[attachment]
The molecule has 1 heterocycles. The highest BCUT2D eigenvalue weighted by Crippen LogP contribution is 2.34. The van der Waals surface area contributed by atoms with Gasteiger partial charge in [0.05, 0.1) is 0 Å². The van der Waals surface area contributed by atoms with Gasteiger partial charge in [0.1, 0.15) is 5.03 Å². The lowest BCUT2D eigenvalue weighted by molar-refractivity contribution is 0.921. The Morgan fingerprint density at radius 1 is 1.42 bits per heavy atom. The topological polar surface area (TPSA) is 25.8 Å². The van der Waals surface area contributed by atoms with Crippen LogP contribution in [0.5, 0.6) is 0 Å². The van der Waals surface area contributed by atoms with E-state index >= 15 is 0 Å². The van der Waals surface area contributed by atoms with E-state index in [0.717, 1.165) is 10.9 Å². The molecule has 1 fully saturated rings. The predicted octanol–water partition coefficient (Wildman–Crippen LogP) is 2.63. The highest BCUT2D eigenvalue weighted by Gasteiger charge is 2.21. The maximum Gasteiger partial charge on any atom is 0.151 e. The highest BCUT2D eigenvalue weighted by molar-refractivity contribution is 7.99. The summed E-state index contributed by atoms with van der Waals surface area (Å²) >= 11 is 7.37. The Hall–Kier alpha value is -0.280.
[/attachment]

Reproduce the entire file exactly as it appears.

The molecule has 1 heterocycles. The highest BCUT2D eigenvalue weighted by Crippen LogP contribution is 2.34. The van der Waals surface area contributed by atoms with Gasteiger partial charge in [0.05, 0.1) is 0 Å². The van der Waals surface area contributed by atoms with Gasteiger partial charge in [0.1, 0.15) is 5.03 Å². The lowest BCUT2D eigenvalue weighted by molar-refractivity contribution is 0.921. The Morgan fingerprint density at radius 1 is 1.42 bits per heavy atom. The topological polar surface area (TPSA) is 25.8 Å². The van der Waals surface area contributed by atoms with Crippen LogP contribution in [0.5, 0.6) is 0 Å². The van der Waals surface area contributed by atoms with E-state index >= 15 is 0 Å². The van der Waals surface area contributed by atoms with E-state index in [0.717, 1.165) is 10.9 Å². The molecule has 1 fully saturated rings. The predicted octanol–water partition coefficient (Wildman–Crippen LogP) is 2.63. The highest BCUT2D eigenvalue weighted by Gasteiger charge is 2.21. The maximum Gasteiger partial charge on any atom is 0.151 e. The highest BCUT2D eigenvalue weighted by molar-refractivity contribution is 7.99. The summed E-state index contributed by atoms with van der Waals surface area (Å²) >= 11 is 7.37. The Hall–Kier alpha value is -0.280.